Friday, July 2, 2010
Village Voice hates on Trombone Shorty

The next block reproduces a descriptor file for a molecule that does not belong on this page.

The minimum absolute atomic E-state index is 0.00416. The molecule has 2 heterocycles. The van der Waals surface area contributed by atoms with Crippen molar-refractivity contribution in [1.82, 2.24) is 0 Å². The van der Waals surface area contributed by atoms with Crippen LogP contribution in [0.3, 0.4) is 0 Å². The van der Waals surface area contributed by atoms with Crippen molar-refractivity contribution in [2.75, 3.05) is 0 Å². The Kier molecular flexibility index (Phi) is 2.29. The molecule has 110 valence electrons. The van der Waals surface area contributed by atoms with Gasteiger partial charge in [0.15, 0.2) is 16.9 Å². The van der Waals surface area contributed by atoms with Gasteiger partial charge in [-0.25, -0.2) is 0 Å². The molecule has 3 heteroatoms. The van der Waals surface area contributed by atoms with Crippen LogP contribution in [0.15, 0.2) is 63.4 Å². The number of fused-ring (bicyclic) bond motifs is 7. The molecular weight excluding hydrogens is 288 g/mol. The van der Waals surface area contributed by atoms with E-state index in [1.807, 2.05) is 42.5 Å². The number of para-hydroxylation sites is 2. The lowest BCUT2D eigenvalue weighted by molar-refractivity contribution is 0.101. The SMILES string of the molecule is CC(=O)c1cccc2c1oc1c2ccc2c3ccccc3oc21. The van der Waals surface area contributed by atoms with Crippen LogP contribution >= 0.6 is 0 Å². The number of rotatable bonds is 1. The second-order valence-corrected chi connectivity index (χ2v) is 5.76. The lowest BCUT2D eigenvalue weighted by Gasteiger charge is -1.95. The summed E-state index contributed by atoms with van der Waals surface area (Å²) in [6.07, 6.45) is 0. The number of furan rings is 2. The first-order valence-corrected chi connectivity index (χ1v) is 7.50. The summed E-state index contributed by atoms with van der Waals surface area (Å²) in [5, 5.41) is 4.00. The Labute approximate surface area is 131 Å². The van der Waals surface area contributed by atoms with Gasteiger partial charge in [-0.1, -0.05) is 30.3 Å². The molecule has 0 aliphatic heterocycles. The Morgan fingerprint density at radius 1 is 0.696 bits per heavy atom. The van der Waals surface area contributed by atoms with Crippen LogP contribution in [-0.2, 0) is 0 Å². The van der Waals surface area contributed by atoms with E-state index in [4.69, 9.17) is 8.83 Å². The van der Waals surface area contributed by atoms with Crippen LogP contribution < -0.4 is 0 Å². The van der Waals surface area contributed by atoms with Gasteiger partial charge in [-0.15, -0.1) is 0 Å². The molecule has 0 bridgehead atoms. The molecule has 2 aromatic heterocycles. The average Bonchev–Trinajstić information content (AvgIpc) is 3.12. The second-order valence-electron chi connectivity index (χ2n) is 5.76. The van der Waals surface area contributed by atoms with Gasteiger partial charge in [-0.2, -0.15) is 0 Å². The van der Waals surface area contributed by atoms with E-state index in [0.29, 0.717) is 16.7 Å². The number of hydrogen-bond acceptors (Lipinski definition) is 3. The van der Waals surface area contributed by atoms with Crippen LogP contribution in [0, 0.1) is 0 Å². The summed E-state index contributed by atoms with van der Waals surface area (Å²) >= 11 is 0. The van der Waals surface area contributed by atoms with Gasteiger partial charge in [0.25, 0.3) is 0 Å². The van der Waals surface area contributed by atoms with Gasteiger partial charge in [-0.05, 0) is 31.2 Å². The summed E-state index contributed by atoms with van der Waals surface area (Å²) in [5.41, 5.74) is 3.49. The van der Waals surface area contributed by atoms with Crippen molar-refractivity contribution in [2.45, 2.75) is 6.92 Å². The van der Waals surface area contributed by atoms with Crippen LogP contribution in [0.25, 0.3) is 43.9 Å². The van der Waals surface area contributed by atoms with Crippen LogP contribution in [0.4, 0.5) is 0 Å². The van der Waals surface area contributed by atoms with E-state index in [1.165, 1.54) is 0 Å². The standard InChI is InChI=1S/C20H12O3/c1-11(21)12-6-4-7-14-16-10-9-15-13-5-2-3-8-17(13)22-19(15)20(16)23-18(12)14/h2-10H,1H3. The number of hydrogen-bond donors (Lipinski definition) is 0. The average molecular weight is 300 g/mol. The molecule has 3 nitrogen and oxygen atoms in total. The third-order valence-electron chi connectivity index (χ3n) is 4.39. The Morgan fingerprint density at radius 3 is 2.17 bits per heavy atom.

Very strange review of Trombone Shorty's Backatown in the current Village Voice. Tom Hull does back of the envelope reviews of 40-some releases in an installation of the "Jazz Consumer Guide," an idea of pretty useless merit to begin with. Naturally some flip put-downs need to be included for "balance." Out of all the releases out there Hull chooses Backatown for his "duds" section. Hull is creating a straw man to knock down because whatever you might want to call what Shorty is playing on this record, "jazz" is not the first description that comes to mind. Backatown is a an album of short songs played by what is essentially a funk rock band without significant solo passages. It's no more of a jazz album than recent releases by Galactic or Juvenile, two albums that are pretty similar in feel. Shorty is an outstanding soloist but you won't hear that on Backatown because that's not what the album is about. Hull's view is that it's a "New Orleans horn line" (what????) "tricked up with synth beats" (all the drum tracks are live in the studio, no samples or 'synth beats') "bogged down with guest vocals" (Shorty has many strengths but singing is down the list so the addition of Lenny Kravitz and Marc Broussard is hardly a distraction) "and a stab at grunge" (it's a jazz review, so the writer can be forgiven for such a complete misrepresentation of Pete Murano's guitar playing, which will never be confused with Kurt Cobain's). Just another example of the implosion of credibility the Voice's music coverage has suffered in recent years. The days when Robert Christgau and Gary Giddins made the Voice a must read music publication are as dead as the oysters in the Gulf of Mexico.